Given that Titanic was barely in radio range of Cape Race, the Cape Race Morse Code signals would have been barely audible. Also, the Titanic’s radio operators would have likely had a backlog of personal messages that first class passengers wanted sent to friends and family in the US. Given the Californian was relatively close to Titanic, its signals would have been deafeningly loud as compared to Cape Race’s signal. It’s easy to imagine a tired and perhaps grumpy Titanic radio operator at 11:00 p.m. trying to transmit a backlog of vanity messages and having their receiver headset volume turned up to its loudest to hear the faint Cape Race signal hundreds of miles away. Then, the blasting transmission of the Californian drowns out and “steps on” the Titanic’s transmission “mid sentence” with Cape Race and forcing the Titanic operator to retransmit what was interrupted. The Californian sends, “WE ARE STOPPED AND SURROUNDED BY ICE.” Rather than Titanic thanking Californian for its nearby warning, Titanic responds, “SHUT UP! YOU ARE JAMMING MY SIGNAL. I AM WORKING CAPE RACE.” In later testimony, after the Californian radio operator received Titanic’s curt and discourteous reply, he switched off his radio and went to bed feeling that he had done his duty.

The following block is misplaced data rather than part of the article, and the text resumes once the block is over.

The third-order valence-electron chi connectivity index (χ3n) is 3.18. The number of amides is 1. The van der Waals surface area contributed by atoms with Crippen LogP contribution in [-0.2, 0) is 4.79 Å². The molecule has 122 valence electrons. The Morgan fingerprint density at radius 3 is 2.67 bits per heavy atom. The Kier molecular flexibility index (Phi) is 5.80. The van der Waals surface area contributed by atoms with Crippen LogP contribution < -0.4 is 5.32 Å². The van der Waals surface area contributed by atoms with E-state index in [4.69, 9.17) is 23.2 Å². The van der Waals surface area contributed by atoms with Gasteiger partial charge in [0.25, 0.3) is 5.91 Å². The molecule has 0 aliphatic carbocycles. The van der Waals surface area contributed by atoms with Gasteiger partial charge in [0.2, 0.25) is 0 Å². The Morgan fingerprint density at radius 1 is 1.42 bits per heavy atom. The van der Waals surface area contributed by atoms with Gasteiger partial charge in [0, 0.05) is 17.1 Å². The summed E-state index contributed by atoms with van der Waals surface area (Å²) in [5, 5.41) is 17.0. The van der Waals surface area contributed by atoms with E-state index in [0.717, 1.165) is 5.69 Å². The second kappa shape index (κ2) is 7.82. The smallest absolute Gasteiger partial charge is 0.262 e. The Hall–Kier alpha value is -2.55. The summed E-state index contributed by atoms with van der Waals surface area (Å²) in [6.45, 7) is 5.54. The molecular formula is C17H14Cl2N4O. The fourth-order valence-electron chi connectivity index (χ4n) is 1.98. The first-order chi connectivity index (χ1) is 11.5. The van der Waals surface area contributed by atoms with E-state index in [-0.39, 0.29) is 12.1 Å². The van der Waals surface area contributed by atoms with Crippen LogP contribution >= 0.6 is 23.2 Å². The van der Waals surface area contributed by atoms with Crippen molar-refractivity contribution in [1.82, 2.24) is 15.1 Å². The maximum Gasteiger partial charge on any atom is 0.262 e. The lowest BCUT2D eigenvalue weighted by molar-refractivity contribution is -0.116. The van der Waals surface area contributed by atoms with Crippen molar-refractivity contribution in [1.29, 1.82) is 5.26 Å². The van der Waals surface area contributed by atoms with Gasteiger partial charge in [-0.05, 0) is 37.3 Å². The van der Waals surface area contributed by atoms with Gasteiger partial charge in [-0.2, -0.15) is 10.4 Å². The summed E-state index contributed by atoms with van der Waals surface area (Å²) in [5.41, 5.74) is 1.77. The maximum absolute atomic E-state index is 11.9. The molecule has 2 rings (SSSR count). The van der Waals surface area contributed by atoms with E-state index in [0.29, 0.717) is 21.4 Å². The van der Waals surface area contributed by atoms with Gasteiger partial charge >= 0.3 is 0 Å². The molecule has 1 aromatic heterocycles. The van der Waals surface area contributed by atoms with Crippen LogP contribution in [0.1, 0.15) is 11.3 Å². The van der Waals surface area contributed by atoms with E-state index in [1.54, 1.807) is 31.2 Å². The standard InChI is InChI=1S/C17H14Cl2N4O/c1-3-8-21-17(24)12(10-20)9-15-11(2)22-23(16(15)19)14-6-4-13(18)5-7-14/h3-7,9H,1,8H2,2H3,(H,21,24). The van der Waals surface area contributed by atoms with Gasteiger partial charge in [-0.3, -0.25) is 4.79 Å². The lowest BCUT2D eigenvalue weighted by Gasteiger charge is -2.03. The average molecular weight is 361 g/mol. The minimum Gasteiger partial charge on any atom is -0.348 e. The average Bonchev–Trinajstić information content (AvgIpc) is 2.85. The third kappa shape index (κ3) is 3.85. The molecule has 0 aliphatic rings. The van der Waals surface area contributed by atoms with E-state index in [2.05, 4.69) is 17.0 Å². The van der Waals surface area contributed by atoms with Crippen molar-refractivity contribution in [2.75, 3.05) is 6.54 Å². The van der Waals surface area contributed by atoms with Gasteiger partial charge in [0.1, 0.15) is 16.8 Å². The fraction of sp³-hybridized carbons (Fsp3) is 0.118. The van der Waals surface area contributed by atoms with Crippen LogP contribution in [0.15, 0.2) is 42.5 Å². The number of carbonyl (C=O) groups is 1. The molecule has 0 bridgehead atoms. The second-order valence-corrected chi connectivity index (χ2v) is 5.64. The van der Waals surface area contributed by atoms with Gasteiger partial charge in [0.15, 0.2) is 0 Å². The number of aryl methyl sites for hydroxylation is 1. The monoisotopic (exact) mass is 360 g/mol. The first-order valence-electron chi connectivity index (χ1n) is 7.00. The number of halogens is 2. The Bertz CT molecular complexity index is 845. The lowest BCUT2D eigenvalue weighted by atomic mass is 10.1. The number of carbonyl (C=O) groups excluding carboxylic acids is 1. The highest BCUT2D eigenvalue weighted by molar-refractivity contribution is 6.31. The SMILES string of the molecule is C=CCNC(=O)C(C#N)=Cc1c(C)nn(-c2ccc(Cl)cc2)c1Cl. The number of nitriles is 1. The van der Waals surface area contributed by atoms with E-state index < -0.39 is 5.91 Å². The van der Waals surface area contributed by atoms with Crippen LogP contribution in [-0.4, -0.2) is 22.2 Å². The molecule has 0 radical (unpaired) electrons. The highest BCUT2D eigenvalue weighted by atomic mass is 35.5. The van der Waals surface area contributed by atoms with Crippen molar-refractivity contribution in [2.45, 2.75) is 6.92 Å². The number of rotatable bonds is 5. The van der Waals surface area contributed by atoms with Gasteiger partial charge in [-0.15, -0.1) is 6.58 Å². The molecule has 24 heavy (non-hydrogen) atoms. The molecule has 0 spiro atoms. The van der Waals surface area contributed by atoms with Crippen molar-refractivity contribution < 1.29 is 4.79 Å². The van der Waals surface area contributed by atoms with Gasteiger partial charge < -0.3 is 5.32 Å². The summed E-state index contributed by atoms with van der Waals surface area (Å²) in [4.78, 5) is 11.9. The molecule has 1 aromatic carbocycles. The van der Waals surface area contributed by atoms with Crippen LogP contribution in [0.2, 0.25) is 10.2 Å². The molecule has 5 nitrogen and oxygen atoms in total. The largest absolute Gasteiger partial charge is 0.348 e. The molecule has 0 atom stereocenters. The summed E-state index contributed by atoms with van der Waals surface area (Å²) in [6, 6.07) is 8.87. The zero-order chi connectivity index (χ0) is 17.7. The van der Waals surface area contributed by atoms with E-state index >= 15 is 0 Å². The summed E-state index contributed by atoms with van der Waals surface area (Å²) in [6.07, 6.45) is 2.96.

That use of the term “SHUT UP!” reminded me of today’s road rage and how easy it is to “say” online what we would never say to someone face-to-face. It also reminded me of the timeless quality that of online communications tending to lose meaning in their transmission. Was the Titanic operator saying “SHUT UP!” in a nasty, angry way…or a friendly, slap on the back “come on!” kind of way? If Titanic’s operator would have said “PLEASE BE QUIET OLD MAN” would the Californian operator stayed on station and heard the Titanic’s Mayday call that would soon follow? If Titanic’s operator would have relayed Californian’s message to the bridge, would the officer-of-the-watch considered slowing Titanic’s speed?